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By Mel White-Mel Makaw
contributing writer 

A day of CALM

Day Trippin' with Mel


July 9, 2022

Mel White/Mel Makaw

In the climate-controlled reptile cave are many snakes and lizards in individual, localized settings.

In spite of the heat the day I was there, I was, as usual, enthralled with seeing the various animals, which ranged from reptiles and desert tortoises to raptors, a variety of birds and all sorts of mammals (the coastal room was closed for the day). The good news is, besides the animals there are hundreds of native trees and bushes, identified with placards for education purposes, that make for plenty of shade. Walking on the mildly hilly paved paths is easy and all-accessible, and there are numerous benches around to take a little sit-down. Drinking fountains are available; you can also purchase cold drinks, or just remember to bring your own!

Also in spite of the heat of the day, the place was full of other people, but thanks to the size of CALM and the way it's laid out, it never felt crowded. Many family groups were there, plus some sort of youth training camp and counselors, plus a school bus full of youngsters and their adult chaperones.

In addition to the native flora and fauna, CALM offers a nice gift shop, clean bathrooms and a large covered picnic area. Some days a small scale train runs, taking visitors on a ride around the grounds. Also on the grounds are a wedding venue and a children's play area; group rates are available with reservations – it's a great place to plan a special birthday party or reunion or office team-building day.

The museum is open Tuesdays through Sundays, 9 a.m. to 4 p.m. But for those who don't want to be there in the heat of the day, CALM offers twilight hours this summer: Saturdays through August 27 the place is open from 5 to 8 p.m. Note: in addition to you being more comfortable in the evening hours, the animals are apt to be a little more comfortable and active then too!

By the way, if you love this sort of place, volunteers are always needed in several areas on the campus, including working with the animals (training is provided). You can also adopt an animal, which makes a great gift for the animal lover in your life.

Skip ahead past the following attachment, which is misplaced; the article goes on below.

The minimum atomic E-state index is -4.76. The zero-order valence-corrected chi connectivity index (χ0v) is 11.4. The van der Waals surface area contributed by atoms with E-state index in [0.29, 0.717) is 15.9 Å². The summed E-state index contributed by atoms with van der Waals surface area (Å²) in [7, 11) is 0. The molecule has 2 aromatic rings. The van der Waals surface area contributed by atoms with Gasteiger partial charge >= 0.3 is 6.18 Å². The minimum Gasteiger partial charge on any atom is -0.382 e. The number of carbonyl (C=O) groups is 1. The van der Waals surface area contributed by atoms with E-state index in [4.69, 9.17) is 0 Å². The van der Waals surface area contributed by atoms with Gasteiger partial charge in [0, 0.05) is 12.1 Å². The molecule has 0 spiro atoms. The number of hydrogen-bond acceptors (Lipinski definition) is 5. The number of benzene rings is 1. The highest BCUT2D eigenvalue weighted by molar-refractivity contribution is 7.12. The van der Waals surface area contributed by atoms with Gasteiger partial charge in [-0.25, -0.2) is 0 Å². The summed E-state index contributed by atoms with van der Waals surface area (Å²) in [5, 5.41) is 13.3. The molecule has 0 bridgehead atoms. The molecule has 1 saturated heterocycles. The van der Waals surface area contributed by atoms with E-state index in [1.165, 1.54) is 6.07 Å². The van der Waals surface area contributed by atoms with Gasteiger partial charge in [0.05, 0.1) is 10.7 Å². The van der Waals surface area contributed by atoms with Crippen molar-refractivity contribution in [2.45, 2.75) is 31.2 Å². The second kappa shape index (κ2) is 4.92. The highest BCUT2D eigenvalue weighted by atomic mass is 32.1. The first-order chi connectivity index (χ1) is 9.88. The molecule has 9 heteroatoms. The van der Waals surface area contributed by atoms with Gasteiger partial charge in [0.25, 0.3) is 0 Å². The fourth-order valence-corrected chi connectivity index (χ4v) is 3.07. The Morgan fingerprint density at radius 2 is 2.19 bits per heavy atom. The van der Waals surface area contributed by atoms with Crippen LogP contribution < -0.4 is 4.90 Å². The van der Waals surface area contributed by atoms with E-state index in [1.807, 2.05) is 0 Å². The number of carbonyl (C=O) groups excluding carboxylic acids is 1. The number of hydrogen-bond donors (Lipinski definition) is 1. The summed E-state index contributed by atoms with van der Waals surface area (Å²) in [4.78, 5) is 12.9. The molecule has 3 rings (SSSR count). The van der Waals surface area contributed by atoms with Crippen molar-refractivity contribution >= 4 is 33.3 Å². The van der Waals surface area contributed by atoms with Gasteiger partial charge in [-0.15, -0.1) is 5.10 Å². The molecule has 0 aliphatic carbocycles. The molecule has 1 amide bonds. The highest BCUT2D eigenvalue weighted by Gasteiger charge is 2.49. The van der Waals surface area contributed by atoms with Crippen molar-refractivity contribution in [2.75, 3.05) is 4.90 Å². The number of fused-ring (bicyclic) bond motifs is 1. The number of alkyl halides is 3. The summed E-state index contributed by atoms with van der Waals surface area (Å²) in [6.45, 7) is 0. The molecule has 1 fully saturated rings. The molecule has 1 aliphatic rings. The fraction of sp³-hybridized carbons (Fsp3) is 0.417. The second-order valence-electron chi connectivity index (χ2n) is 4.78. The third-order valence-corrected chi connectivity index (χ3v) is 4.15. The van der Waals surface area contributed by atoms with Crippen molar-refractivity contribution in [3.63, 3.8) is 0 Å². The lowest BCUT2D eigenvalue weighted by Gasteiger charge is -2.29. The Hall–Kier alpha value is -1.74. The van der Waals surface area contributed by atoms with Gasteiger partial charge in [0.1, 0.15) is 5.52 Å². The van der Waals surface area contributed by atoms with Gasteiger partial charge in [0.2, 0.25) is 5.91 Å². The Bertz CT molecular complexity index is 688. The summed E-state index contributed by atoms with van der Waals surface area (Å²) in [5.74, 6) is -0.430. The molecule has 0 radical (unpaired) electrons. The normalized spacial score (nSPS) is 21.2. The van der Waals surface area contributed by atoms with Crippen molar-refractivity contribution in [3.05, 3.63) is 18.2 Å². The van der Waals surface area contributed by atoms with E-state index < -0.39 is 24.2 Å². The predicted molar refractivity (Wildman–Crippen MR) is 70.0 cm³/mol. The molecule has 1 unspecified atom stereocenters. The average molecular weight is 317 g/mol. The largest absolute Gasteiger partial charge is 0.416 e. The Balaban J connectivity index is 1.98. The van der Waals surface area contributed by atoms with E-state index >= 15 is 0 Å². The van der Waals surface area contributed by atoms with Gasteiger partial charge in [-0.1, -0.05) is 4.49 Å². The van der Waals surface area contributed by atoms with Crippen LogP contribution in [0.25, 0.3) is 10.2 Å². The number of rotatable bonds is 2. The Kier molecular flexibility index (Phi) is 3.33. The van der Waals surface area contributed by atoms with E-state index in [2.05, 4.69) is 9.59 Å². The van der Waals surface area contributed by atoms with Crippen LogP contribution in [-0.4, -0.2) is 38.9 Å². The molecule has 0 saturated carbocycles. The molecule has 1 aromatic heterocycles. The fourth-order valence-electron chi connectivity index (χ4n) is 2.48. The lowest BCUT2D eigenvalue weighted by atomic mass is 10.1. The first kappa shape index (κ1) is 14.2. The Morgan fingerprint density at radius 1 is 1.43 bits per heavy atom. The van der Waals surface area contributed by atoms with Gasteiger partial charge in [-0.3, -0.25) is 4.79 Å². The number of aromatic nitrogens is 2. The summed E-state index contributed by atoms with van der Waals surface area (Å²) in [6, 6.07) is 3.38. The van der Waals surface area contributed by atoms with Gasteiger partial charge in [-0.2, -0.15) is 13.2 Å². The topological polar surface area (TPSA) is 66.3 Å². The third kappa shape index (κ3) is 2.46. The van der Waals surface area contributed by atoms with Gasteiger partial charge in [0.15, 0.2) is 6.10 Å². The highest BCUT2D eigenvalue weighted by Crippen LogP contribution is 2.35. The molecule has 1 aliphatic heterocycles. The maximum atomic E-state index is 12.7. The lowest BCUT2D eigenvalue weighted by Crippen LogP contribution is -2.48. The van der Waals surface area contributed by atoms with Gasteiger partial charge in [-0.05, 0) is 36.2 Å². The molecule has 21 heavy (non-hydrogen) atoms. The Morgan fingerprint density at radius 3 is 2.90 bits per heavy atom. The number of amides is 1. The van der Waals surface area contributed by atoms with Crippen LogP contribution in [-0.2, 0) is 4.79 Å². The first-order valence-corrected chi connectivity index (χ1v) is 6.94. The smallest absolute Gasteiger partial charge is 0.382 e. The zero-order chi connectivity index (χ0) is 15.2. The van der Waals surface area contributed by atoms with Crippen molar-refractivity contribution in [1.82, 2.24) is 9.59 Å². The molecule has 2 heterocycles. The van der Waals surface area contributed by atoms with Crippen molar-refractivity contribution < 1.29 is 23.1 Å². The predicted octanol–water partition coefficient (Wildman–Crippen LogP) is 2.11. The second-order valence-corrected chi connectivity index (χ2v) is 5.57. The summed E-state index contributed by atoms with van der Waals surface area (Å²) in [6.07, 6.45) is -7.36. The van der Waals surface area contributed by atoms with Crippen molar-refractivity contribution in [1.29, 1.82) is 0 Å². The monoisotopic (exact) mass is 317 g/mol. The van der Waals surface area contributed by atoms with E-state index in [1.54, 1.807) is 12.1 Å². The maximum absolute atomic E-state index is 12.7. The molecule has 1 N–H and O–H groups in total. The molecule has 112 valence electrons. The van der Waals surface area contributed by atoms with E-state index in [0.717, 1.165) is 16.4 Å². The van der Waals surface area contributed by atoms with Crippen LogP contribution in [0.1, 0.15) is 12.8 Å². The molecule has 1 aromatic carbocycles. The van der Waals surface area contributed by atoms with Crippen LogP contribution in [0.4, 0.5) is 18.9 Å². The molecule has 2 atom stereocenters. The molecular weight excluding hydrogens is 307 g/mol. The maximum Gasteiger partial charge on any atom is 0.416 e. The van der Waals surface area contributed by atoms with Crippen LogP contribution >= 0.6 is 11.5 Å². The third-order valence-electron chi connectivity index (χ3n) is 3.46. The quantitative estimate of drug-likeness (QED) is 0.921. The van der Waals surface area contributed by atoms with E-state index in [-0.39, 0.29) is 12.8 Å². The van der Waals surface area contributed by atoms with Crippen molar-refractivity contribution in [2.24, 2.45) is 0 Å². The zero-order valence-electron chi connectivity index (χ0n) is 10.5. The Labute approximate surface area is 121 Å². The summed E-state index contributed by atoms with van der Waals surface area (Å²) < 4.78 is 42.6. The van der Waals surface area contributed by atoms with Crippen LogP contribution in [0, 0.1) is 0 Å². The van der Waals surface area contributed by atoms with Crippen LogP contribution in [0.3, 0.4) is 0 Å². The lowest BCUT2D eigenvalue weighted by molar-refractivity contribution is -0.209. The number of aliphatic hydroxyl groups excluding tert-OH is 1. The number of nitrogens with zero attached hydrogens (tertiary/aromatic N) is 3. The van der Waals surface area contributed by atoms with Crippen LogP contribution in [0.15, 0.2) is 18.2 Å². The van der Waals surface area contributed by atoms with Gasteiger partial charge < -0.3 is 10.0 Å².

Admission to CALM is $10 for adults ($7 for seniors); $6 for children 3-12 (under 3 is free); and free for active U.S. military and veterans. If you have a museum membership, like I do, admission to CALM and many other local venues is free.

Mel White/Mel Makaw

Staff weighs the animals monthly; here they are weighing a desert tortoise to make sure he is healthy and getting enough food.

If you go, take the 58 towards Bakersfield, then take the Comanche exit and turn north (right). At the stoplight at the 178, Comanche becomes Alfred Harrell Highway – CALM is at 10500 Alfred Harrell Highway (between Lake Ming and Hart Park).

The heat when I was there didn't really diminish my enjoyment of strolling around CALM and sitting to rest periodically by the running stream, but I will admit I was glad to get back up hill to Tehachapi and a little cooler temp that day. But that's kinda true of most day-trips (or longer ones), isn't it? – It's always fun to go somewhere different but then it's always nice to get back home too!

© 2022 Mel White/Mel Makaw. Mel White, local writer, photographer and avid day-tripper, welcomes your comments, questions and suggestions at


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